And yet each night as I lay my head down in whichever house I happen to be in, I know that God has called me here for such a time as this. Though sometimes I think I'd give just about anything to go home to the familiar, I'm not willing to give up this family. I, along with eight others, are interim parents for these beautiful children and each day is an opportunity to teach and train them in the way they should go. The craving I have for a life of non-nomadic "normalcy" is significantly dwarfed by the craving I have to be with these people, these children: this family.

And so I pray, "Right now, Lord, here I am, for such a time as this."

Michael W. Smith!


Last night the choir got to sing with Michael W. Smith! They did fantastic a fantastic job, and we all had so much fun!

this always makes me smile.


My favorite part is Stella at the end... seeing what she would look like if she was large. This may be her only time to see that. Ever. And she's hilarious.


Today I watched a large portion of the movie "Julie and Julia" and though I'm still deciding if I actually like it enough to want to finish it, I'm feeling inspired to write on my blog. Cliche? Yeah, totally. My ways are changing. oi.

It's almost as though I've just finished watching "You've Got Mail" and the sound of Tom Hanks & Meg Ryan's voices slowly speaking as their fingers click through the words are luring me into typing away as though a bouquet of newly sharpened pencils really is that inviting.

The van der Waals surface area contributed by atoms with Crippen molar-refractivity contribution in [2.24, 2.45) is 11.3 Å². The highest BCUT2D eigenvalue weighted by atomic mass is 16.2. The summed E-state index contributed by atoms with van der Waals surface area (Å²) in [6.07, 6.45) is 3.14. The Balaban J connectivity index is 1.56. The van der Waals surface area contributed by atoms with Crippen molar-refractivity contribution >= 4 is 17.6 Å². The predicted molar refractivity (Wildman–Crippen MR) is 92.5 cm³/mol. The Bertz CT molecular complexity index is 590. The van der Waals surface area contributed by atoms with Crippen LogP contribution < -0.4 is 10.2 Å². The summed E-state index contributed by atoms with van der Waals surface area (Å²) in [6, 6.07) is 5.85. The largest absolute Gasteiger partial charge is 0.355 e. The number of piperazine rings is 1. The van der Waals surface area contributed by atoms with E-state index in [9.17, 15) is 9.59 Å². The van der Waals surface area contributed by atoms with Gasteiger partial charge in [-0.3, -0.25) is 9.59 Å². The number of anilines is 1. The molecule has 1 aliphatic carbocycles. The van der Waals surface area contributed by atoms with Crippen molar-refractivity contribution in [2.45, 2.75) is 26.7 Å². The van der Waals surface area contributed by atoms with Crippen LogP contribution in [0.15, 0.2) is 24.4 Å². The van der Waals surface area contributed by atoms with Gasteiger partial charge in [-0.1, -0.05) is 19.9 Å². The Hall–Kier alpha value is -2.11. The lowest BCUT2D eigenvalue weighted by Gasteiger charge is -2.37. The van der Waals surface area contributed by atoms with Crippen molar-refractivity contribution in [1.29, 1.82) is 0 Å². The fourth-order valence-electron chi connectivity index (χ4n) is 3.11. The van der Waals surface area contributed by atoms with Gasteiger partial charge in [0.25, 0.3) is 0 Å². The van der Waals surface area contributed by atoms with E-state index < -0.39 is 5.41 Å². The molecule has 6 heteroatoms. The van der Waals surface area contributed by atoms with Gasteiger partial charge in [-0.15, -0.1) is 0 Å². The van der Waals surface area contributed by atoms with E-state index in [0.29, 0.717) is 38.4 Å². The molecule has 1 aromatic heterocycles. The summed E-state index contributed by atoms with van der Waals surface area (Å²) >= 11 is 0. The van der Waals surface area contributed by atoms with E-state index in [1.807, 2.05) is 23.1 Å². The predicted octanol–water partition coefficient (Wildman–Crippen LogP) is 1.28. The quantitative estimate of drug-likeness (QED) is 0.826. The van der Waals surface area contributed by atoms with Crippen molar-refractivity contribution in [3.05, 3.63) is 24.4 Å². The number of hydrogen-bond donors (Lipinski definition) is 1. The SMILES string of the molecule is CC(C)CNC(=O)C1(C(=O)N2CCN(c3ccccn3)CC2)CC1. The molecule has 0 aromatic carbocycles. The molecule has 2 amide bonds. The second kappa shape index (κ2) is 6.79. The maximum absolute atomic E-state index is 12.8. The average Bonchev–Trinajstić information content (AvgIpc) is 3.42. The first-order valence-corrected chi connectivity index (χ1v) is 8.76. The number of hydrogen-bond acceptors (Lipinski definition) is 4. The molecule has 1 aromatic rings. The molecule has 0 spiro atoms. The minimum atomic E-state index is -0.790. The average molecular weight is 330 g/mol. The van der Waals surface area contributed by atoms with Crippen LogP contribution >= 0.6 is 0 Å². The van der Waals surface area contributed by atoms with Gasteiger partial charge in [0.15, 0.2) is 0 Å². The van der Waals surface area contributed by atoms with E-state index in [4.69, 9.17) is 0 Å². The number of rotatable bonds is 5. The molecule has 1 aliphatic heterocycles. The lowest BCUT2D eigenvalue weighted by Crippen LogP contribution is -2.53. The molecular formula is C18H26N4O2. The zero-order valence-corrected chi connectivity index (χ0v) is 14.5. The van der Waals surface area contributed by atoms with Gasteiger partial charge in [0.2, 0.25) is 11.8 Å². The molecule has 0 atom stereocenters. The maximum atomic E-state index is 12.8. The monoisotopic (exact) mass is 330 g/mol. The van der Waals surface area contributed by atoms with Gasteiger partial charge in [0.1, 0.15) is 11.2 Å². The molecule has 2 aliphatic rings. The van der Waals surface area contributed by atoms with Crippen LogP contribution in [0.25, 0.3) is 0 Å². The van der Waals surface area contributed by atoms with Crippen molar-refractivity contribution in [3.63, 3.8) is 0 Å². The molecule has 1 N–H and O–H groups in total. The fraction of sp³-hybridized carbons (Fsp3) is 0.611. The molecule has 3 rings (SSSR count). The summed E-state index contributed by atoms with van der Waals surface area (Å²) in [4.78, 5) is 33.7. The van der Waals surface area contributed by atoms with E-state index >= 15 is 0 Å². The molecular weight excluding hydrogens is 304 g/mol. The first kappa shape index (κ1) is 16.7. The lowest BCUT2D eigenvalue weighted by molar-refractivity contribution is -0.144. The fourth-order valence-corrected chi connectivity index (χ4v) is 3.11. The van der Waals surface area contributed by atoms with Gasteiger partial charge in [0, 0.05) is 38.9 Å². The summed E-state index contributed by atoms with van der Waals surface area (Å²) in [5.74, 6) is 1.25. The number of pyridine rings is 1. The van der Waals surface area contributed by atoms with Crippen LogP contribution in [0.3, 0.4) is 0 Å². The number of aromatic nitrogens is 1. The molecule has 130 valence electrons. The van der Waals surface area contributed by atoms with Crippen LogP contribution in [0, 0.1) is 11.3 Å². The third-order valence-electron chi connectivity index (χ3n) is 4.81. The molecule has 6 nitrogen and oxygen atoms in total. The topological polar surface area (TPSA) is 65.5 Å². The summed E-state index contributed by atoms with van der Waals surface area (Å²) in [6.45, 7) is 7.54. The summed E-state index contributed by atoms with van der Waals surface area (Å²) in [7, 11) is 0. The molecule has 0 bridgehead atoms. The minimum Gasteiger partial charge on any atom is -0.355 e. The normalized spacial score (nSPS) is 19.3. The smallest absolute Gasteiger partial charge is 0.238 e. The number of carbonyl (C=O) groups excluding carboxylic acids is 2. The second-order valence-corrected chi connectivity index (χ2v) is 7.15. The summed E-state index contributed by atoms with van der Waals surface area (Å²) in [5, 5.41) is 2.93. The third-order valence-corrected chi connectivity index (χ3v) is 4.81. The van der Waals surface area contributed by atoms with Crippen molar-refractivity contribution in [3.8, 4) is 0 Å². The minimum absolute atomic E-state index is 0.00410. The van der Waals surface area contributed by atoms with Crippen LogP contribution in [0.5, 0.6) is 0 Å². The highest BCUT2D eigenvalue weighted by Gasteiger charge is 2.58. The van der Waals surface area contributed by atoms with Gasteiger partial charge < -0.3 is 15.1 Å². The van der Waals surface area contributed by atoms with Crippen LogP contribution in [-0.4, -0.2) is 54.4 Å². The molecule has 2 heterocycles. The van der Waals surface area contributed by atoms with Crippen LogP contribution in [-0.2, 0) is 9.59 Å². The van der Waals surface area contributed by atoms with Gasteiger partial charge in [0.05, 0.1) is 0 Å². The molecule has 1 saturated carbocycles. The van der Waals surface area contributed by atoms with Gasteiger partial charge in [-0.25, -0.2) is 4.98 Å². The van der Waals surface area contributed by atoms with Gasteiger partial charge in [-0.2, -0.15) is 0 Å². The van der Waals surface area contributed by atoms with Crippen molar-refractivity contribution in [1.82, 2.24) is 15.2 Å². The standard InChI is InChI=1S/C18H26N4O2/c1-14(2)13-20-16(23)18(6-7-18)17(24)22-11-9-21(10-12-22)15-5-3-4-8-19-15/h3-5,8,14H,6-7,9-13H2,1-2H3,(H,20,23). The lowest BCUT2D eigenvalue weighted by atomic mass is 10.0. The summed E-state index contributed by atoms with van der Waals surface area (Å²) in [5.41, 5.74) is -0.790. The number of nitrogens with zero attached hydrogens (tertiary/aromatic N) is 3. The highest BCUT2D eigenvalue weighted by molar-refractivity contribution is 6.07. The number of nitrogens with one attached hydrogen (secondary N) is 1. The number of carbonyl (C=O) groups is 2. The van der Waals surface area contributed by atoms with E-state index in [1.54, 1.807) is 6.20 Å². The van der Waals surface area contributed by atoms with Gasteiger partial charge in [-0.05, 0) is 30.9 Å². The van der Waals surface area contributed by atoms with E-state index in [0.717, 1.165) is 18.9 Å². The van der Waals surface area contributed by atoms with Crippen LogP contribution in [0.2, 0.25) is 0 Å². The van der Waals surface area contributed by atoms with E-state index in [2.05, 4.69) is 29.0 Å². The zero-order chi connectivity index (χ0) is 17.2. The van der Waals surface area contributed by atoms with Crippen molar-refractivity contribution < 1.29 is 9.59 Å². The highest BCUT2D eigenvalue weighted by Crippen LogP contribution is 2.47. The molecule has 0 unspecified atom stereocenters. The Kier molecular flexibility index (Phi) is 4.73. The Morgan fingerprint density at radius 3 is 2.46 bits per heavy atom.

Alas, here I am with what I feel is nothing too significant to write about. I cut my lip on a gum wrapper about an hour ago, and I believe that to be a sign of pure talent. I changed the layout of my blog (isn't it pretty?). And I spent almost the entire morning sitting on a couch in a church lobby frittering away my time in the best possible manner, as can only be done on a day off such as this.

The iron is sitting next to me with the sewing kit, two costumes, and a ripped pair of trousers -all begging for my attention. And I think, and think. Technically I suppose I don't know what I'm doing. I hear the church receptionist mumbling away words that surely mean something to those close enough to hear the consonants. The children are downstairs in school, and in an hour I'll have rehearsal with them. I love rehearsal.

There is a certain joy that comes in teaching. Especially when you teach things you love. Lately my main goal in rehearsals is to teach the children to love music. I've been playing songs for them - last time the variety went from Josh Groban singing Ave Maria to the Super Mario Brother's theme song. Training their ears to hear the perfect fifths and the majors and minors and the sevenths and the rhythms - the beauty of the invisible that captivates so many and pulls us into this world of perfect amazement. Like following the wind - you can't see it and you don't know where it's going but the breeze is lovely and carries with it this romance, giving you goosebumps and that breath of fresh air your lungs crave. Music.

Now I should watch August Rush.

I want them to love what they do. Every time they step onto the platform I want them to sing their hearts out - singing the same songs they've sung for a solid year with joy and adoration to the God that created the mystery of music and the beauty that is found therein. Love. Joy. Fascination. Amazement. I want them to have it - for music, and for God. I want them to love what they do.

So... now that I've written something and my inspiration is dwindling... there you have it. A point.

I want our children to love what they do.